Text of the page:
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Going with the flow: Williams students establish aquaponic gardening system

By AMY J. BARRY Special to The Day

Publication: The Day

Published June 15. 2014 4:00AM
Tali Greener/Special to The Day
Williams School students Oaklea Elfström, right, and Amy Burzin, left, both 16, test the chemical levels of water from a fish tank, housing 18 tilapia that they are raising inside a geodesic dome at Elfstrom's East Haddam home on June 6.
Williams students establish successful aquaponic gardening system

Under a geodosic dome in East Haddam, fish and plants are enjoying a symbiotic relationship.

Both fish and flora reside in an aquaponic garden designed and executed by Oaklea Elfström of East Haddam and Amy Burzin of Ivoryton. The dome sits on the Elfströms' property.

Elfström and Burzin have been friends since seventh grade and just finished their sophomore year at The Williams School in New London. Along with their advisor, chemistry teacher Rachel Thomas-Shapiro, they came up with an independent study project that brought together the ideas of co-evolution and symbiotic relationships with aquaponics. They gave a presentation on their aquaponic garden at Williams on Earth Day.

"It has certainly been a delight working with two bright, motivated, and socially and environmentally conscious young women," Thomas-Shapiro says. "It has been exciting tracking the pitfalls and ultimate successes they have had with their aquaponics system."

It was a book that jump-started the project. Oaklea's father, Bruce Elfström, who had been a science teacher at Williams, gave her the book "Aquaponic Gardening" by Sylvia Bernstein.

"I read it in a night, the topic was so interesting to me," Oaklea Elfström says. "Amy and I are both really interested in biology and sustainability and this is a form of sustainable agriculture that combines hydroponics and aquaculture - that cultivates plants and fish together in a (closed), re-circulating, self-sufficient system. The fish provide nutrients for the plants and the plants filter the water for the fish by removing nitrogen and fish waste."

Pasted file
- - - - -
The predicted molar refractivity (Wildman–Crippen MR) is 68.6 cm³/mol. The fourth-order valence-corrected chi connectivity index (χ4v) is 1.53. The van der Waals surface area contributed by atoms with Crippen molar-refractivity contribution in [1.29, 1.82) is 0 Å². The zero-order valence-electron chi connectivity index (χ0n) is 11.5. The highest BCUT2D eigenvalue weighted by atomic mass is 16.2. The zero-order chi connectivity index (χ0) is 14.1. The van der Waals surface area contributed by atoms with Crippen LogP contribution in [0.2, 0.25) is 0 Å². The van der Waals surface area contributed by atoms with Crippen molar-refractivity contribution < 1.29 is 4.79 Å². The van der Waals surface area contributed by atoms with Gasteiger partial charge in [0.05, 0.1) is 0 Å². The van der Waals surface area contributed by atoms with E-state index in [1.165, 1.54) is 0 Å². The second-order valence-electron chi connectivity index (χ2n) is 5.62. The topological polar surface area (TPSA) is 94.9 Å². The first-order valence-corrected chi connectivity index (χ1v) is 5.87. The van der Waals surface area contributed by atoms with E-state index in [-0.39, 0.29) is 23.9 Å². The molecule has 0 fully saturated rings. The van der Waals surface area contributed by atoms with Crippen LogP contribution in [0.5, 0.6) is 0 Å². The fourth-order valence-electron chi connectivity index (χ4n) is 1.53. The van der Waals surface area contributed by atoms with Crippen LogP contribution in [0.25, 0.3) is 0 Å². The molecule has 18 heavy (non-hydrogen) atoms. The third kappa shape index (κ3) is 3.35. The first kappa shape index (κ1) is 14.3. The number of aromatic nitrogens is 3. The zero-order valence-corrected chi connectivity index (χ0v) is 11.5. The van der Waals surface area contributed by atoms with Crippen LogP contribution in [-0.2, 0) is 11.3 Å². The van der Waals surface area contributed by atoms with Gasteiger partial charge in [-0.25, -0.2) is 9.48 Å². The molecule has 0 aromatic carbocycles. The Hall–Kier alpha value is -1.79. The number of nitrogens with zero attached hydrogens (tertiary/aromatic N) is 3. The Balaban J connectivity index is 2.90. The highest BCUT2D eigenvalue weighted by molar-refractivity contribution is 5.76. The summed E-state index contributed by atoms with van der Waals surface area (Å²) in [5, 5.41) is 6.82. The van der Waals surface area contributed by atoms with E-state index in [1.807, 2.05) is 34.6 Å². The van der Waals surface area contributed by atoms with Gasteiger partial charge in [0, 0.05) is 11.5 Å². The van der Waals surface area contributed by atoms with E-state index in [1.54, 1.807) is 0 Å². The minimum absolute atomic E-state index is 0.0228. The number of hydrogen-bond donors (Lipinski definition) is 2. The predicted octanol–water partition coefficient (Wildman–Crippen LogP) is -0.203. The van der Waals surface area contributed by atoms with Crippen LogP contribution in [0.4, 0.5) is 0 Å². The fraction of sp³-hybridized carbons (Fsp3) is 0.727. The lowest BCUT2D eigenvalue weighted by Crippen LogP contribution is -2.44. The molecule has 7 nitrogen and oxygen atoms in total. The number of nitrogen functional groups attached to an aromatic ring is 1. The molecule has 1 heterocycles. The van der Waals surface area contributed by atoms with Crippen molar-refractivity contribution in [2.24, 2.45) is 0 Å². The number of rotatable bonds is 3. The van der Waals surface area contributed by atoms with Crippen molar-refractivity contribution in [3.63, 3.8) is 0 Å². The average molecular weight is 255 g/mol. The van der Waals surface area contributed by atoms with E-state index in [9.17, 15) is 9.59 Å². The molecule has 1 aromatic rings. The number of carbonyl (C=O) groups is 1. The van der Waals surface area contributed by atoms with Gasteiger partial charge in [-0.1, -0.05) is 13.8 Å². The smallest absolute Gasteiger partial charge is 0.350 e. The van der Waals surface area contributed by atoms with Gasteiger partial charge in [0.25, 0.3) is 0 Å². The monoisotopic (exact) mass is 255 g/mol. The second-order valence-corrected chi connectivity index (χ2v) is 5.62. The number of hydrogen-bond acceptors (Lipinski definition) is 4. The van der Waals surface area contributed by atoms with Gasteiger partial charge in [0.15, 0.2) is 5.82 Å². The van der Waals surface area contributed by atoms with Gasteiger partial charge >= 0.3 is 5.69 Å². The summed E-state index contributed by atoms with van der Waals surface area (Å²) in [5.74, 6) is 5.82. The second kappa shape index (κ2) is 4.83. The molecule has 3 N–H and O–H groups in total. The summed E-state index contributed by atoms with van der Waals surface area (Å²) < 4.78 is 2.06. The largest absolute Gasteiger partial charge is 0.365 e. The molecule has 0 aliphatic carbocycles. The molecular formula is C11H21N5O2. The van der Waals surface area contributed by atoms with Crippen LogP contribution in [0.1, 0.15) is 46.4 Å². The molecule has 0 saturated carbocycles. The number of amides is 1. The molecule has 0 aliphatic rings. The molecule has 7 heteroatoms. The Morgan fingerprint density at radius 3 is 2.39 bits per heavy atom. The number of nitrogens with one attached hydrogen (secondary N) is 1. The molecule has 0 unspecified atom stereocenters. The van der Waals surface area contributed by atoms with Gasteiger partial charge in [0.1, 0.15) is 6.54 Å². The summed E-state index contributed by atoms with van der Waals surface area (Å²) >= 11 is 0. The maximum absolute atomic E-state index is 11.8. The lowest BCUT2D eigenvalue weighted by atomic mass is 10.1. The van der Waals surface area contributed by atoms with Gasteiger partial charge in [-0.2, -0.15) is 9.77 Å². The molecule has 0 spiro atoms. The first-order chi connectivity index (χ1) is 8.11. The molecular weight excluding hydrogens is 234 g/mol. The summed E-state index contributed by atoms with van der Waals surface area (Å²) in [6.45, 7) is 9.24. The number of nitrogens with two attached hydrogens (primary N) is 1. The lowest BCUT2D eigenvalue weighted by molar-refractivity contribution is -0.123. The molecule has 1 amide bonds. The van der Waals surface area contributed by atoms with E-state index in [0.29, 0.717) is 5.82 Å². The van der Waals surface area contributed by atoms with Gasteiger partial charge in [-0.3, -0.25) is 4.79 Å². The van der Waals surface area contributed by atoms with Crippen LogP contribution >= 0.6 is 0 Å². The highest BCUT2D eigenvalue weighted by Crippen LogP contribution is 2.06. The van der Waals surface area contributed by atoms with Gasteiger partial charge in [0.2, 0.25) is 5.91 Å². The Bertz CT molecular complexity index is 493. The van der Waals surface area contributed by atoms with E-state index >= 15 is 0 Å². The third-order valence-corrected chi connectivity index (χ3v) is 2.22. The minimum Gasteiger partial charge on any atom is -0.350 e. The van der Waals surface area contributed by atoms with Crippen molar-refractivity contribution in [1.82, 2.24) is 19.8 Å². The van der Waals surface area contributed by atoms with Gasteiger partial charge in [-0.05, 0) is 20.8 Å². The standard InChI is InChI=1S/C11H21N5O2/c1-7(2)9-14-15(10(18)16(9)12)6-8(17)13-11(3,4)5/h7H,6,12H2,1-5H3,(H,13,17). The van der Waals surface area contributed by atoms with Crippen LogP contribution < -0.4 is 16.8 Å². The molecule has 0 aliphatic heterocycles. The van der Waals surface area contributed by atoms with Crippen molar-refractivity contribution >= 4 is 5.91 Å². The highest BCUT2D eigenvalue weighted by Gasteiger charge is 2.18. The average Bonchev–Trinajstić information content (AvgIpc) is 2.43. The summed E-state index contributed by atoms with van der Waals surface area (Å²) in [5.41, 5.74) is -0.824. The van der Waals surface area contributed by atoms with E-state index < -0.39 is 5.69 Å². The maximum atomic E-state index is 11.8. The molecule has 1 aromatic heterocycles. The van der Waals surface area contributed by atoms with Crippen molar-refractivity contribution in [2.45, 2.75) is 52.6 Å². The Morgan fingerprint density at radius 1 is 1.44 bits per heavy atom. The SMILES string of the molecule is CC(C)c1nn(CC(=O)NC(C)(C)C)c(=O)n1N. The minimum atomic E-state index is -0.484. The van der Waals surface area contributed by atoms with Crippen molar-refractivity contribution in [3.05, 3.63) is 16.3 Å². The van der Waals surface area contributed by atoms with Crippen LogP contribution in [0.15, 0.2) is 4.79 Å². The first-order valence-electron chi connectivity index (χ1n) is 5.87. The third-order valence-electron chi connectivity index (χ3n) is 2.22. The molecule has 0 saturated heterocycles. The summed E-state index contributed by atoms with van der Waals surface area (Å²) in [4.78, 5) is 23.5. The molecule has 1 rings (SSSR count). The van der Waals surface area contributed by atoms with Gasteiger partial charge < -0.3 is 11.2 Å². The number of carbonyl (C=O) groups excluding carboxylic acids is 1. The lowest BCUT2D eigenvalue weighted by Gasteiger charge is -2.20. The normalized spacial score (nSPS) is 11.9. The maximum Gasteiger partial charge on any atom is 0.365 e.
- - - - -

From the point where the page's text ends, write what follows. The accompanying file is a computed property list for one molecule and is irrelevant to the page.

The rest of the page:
Burzin read the book as well, and the girls gleaned more information about aquaponics from YouTube videos and the online blogging community - they learned the practice is very popular in Australia.

Burzin explains that the system starts by circulating water.

"We have to have bacteria in our system so the plants can convert the ammonia made by the fish into nitrogen compounds that are not harmful to the fish," she explains.

They point out that they use clay media in the grow beds instead of dirt because water is constantly taken in and out of the beds.

The mechanics, Elfström says, essentially consist of "a pump in the fish tank that pumps water into the grow beds and then when the water reaches a certain level, siphons that work like a toilet pull the water from the grow beds back into the fish tank."

During the winter, the system uses electric heating, provided by solar energy generated from the house.

Currently, 18 tilapia live in the system; the young women acquired the fish from an aquaculture school in Bridgeport.

"We have to use fresh-water fish, and tilapia are very hardy so they can handle fluctuations in temperature and chemical levels," Burzin notes.

Elfström and Burzin are so passionate about the results they've been getting that they've made grand plans for where the project may lead.

"The amount of food you can get from this is ridiculous," Burzin says. "Both of our families ate kale for months that we planted in the winter - it's such a hearty crop."

Elfström and Burzin point out that four types of tomatoes they planted in May have grown from 7 inches to over 5 feet tall in just over a month and have already produced large green tomatoes. The cherry tomato plants are already bearing ripe fruit.

"It's not only a green source of food - all-natural, all-organic - but it also teaches you chemistry, biology and sustainability," Elfström says, "and we can even think about donating food we produce to soup kitchens and bringing the whole system to a third-world country so that they can have an easy, healthy source of food year round that uses a fraction of the water used in a regular garden or on a farm."

"We're trying to figure out a way to establish a system at the school. We're thinking of a shipping container with a greenhouse built on top," Burzin adds. "We're working with Mr. (Mark) Fader, the head master, and Ms. Thomas-Shapiro to see if we can design a system and integrate it into the curriculum."

Thomas-Shapiro is hopeful that they will be able to set up a system as a supplemental hands-on learning platform as well as a way to provide produce for the school and a local food pantry.

"The planning process will most likely begin as early as this fall," she says, "but the implementation will take more time, as we are hoping to get grants and donations to help make this project a reality."

"You could build this on top of a building in New York City and provide food for an entire block," Elfström says.

But in the meantime, and a bit less ambitious, since they've got the fish and are growing all the ingredients needed for salsa, Elfström and Burzin can't wait until everything is ripe so they can whip up some fresh fish tacos.

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